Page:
Discuss every shot, find out what he's thinking, how he's thinking... It's much easier to get a feel for what's going on when you're in the middle of it as opposed to watching it. I bet you will learn a whole lot about what's going on with him.

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Two step process:

  1. Pareto Analysis. This is primitive quality control. Chart his rounds, and find the area where he is losing the most strokes. Have him focus remedial on-course practice on No. 1 problem. Then, have him work on No. 2 problem. He keeps doing this until he starts delivering lower scores on course.
  2. On-Course Practice during Slow Time. Several teaching pros told me about their high school days when they would go out on the course in early evening and hit multiple shots on a couple of holes. Try a couple of full driver shots off the tee, and maybe a couple of safety 3 Woods. If the green has three bunkers, drop a few balls in each bunker and hit some explosion and pick shots. This will train him to see how the ball will release from the different angles coming into the green.

On the range, if I hit three solid 7i shots and one clunkler I feel good about the solid shots. But on course, I risk a double bogie with the clunker.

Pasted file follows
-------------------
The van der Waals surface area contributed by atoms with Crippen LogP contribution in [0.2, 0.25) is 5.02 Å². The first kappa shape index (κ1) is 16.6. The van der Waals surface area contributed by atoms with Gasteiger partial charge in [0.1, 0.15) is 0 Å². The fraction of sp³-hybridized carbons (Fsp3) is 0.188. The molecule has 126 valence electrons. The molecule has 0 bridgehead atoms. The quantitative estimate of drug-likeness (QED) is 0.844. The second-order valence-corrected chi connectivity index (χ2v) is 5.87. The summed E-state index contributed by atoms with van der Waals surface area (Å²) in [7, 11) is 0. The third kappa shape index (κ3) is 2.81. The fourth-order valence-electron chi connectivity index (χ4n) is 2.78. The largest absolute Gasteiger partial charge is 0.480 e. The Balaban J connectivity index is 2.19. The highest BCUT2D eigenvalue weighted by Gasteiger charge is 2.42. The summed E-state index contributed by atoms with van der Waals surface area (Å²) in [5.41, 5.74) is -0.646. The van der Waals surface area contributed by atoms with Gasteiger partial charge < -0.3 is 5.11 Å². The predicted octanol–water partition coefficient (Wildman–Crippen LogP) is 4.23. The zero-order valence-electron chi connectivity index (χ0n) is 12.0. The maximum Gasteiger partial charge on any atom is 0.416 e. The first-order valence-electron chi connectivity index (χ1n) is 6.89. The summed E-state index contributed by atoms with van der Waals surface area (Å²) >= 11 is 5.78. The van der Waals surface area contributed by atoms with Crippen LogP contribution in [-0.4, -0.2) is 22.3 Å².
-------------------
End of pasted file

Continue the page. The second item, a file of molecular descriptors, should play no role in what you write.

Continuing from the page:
Practice on the range is good for developing form and working on swing fundamentals. But what you can do on the course is what counts. (If you're playing for a $5 Nassau, you get no bonus points for best practice swing.)

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Driver:  Tour Edge EXS 10.5°, weights neutral   ||  FWs:  Calla Rogue 4W + 7W

Hybrid:  Calla Big Bertha OS 4H at 22°  ||  Irons:  Tour Edge CB Pro Tungsten 4i-9i

Wedges:  Calla MD3: 48°, 54°... MD4: 58° ||  Putter: Ping Sigma G Tyne (face-balanced)

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As said above me, the practice range and playing are two completely different animals. You add in competition and some pressure....well....

 

I haven't experienced this with my kid, but I personally can hit it well at the range but under competitive pressures I can easily play about 10 strokes higher than my index. the only way I go around this was to put myself in more competitions to feel pressure. Eventually, I actually got used to the pressure and could perform. Right when this happened, I had my first kid and things went to sh*t again. LOL

 

I see that your son is 14, but when did he start playing 'competitive' golf?